My concern now is how Labor will interpret this. It may well be that they decide the electorate have indicated that Australians are inherently strongly right-wing in political outlook and that therefore, the party need to move further to the right if it is to have any chance next time round.

    9. “The Coalition were as amazed by their own victory as Labour was by it’s own defeat!”

      I should have added that both parties own internal polling showed similar results as the pollsters – hence the surprise/shock all round. Perhaps pollsters themselves can tell us what the mathematical odds of everyone being totally wrong time and again are.

      Until someone comes up with conclusive evidence of every pollster plus both the parties themselves all sharing a common flaw or flaws in methodology, I will continue to suspect that large numbers of people who indicated they would vote one way (owing the the abyssmal mismanagement and downright nastiness of the Coalition) changed their minds at ballot box – because they simply did not believe that Bill Shorten was fit to lead us.

    10. A comment from the Gaurdian that I think probably sums it up…..

      “The polls cannot account for the respondents lying.
      Even the exit polls, which should be 100% accurate given that respondents cannot change their vote after the event, predicted a Labor win.
      That leaves us with only one answer to the question, they were wrong because the people they asked answered wrongly, they lied.
      The question that needs to be answered then is why did so many people lie about their vote?
      The only logical answer can be that they were ashamed.
      Labor ran a policy platform based on tolerance, fairness and and compassion. The people rejected the policies, but were too ashamed to admit it.”

      So even polls taken immediately AFTER voting still showed Labor winning – the odds against every single poll being wrong are surely stupendous!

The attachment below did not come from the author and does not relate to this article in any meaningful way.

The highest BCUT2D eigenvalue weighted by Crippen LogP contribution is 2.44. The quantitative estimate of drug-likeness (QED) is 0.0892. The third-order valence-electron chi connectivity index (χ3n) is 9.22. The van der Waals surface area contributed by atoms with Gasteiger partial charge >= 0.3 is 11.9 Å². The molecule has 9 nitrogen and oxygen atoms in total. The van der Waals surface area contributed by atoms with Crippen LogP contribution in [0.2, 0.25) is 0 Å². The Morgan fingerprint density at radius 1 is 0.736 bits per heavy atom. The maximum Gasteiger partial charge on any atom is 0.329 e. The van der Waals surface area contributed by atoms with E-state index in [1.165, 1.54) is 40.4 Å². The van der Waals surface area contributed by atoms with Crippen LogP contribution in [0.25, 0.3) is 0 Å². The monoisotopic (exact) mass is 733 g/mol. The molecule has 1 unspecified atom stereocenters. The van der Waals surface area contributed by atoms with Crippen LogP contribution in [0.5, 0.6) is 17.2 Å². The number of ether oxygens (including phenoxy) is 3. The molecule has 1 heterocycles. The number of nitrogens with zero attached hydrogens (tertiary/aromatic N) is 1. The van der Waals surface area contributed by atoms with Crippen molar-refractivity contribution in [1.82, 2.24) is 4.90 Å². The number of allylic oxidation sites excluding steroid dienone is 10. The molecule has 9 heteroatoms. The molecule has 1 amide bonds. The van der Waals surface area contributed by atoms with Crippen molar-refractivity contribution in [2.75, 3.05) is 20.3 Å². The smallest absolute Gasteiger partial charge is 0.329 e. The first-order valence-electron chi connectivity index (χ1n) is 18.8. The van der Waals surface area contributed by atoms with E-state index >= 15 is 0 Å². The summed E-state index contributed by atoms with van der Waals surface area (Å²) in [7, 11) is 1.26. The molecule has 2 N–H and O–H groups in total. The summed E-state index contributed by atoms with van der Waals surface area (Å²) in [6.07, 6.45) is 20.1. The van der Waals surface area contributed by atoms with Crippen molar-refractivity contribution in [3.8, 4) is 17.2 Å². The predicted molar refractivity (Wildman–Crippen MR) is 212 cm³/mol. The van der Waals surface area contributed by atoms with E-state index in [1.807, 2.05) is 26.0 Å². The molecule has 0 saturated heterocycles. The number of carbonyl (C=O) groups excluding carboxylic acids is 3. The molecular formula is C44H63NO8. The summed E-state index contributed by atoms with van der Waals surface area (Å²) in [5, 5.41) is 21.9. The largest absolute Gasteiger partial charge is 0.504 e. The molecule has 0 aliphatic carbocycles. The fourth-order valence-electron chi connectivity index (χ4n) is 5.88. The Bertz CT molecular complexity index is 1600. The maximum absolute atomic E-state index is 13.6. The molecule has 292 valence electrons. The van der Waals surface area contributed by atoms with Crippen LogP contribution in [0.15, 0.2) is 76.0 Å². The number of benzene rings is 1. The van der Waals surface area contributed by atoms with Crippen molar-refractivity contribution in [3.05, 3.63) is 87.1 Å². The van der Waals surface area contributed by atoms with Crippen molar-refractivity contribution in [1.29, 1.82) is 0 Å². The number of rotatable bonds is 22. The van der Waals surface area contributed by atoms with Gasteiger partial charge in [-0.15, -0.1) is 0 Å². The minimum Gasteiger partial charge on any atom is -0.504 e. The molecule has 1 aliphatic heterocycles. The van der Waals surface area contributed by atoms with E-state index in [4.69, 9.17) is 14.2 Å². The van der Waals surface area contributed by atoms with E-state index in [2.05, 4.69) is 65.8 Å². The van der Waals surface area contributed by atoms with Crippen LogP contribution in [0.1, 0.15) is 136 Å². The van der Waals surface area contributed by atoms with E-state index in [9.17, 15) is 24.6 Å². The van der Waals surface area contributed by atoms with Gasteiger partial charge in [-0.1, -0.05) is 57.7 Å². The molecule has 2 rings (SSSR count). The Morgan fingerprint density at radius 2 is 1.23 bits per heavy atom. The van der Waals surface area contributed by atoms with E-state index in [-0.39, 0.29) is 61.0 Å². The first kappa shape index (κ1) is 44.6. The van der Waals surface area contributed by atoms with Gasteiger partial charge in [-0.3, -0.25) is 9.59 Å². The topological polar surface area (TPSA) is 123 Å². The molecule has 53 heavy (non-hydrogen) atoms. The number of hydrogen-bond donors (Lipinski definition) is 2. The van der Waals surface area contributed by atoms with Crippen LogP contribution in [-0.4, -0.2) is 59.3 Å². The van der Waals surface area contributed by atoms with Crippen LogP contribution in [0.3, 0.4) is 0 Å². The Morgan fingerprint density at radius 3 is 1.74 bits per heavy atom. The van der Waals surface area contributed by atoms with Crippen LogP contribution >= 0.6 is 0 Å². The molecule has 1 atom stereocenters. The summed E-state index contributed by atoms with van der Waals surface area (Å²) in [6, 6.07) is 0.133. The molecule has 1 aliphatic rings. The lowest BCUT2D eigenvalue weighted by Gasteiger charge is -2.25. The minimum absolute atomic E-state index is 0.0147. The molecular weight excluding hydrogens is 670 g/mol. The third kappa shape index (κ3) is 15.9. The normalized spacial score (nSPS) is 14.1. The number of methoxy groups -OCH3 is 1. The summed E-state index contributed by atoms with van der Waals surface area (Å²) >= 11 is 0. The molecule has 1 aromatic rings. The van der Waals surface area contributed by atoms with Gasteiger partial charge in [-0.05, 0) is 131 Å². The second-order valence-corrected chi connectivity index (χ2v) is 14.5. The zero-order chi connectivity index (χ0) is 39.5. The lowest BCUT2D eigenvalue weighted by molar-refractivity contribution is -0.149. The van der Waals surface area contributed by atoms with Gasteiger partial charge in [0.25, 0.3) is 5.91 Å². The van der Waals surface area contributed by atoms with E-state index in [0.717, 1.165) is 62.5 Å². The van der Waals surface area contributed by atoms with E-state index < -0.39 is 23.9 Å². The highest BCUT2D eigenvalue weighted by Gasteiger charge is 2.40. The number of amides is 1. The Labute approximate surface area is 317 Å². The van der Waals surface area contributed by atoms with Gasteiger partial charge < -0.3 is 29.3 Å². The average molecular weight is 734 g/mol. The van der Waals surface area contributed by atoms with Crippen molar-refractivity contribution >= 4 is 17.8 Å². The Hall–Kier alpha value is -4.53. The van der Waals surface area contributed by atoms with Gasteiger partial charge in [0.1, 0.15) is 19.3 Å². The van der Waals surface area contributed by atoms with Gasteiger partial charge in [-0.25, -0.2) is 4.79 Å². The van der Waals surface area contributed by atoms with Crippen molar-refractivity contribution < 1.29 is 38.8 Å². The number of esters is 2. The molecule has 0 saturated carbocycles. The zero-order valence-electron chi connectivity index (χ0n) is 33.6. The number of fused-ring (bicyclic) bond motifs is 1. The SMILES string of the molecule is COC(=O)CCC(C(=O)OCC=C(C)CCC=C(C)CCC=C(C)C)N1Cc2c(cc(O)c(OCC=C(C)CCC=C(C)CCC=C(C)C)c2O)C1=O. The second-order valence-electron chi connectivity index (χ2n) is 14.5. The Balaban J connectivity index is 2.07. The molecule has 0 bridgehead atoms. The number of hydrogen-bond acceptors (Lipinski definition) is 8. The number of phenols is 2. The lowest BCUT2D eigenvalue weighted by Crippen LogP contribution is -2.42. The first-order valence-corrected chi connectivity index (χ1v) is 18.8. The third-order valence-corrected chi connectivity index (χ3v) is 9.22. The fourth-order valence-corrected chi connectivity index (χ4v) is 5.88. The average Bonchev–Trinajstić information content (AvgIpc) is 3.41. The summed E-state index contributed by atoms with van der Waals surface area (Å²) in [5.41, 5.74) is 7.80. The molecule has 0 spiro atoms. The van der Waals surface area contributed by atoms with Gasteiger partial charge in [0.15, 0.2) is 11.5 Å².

I still think the polls were correct – voters simply said one thing to pollsters but did the opposite in reality. They had had enough of the Coalition – but could not bring themselves to put Shorten in the big chair.

    11. Dear Leftwinghillbillyprospector,

      If for example 5% of the people were unusually p. off and they hated Labor and Greens they didn’t tell they voted Liberal not because they were ashamed of anything but because they were angry. It is not relevant whether they were manipulated or not.

      One who has visited QLD will say it is normal there. The same thing happens routinely in Poland.

      Nobody needs to lie it is enough not not tell how they voted or what they wanted to do and this introduces massive bias one can’t compensate for if the opponents are open about their intentions.

      Personally I never take part in any polls or marketing surveys because it is nobody’s business what I think – out of lack of trust of the corporate world and official institutions. I understand libertarian types perfectly well since I think I am one of them, the only difference is that I dislike corporations and individual bloodsuckers more than the inherently corrupt government. But in QLD it is the other way around.

      The Labor have replaced principles with marketing. That’s why they relied on polls and deserved to fail because there was nothing genuine. Now we have to cope with the true liberals not the fake progressives for the next 3 years. “Sad!”

    12. Adam – I would consider the probability of every poll conducted for the last 3 years, both parties own internal polling and exit polling immediately after the event all reaching the same wrong conclusion every single time as being about as remote as the earth being sucked into a black hole sometime in the next 5 minutes. It is so improbable that you could power a Hitchhikers Guide to the Galaxy improbability drive engine off it.

      Keep in mind that for the collective polling of all types to have all been so utterly wrong in the exact same way over such a span of time and right up until election day and even after people had cast their votes is apparently an occurrence without precedent in this country.

      What kind of mass psychological phenomenon would be responsable for very large numbers of people who were p**sed off with one mob all telling pollsters that they intended to vote for that very same lot – to such an incredible extent that virtually every poll of every kind both before and after produced the same misleading result? I’m not a psychologist but I can think of none.

      It’s getting difficult to reach any conclusion other than that large numbers of people lied about their voting intentions – to every pollster for the past few years, to both major parties internal pollings and even to exit polls after the fact. Why they did so is the question.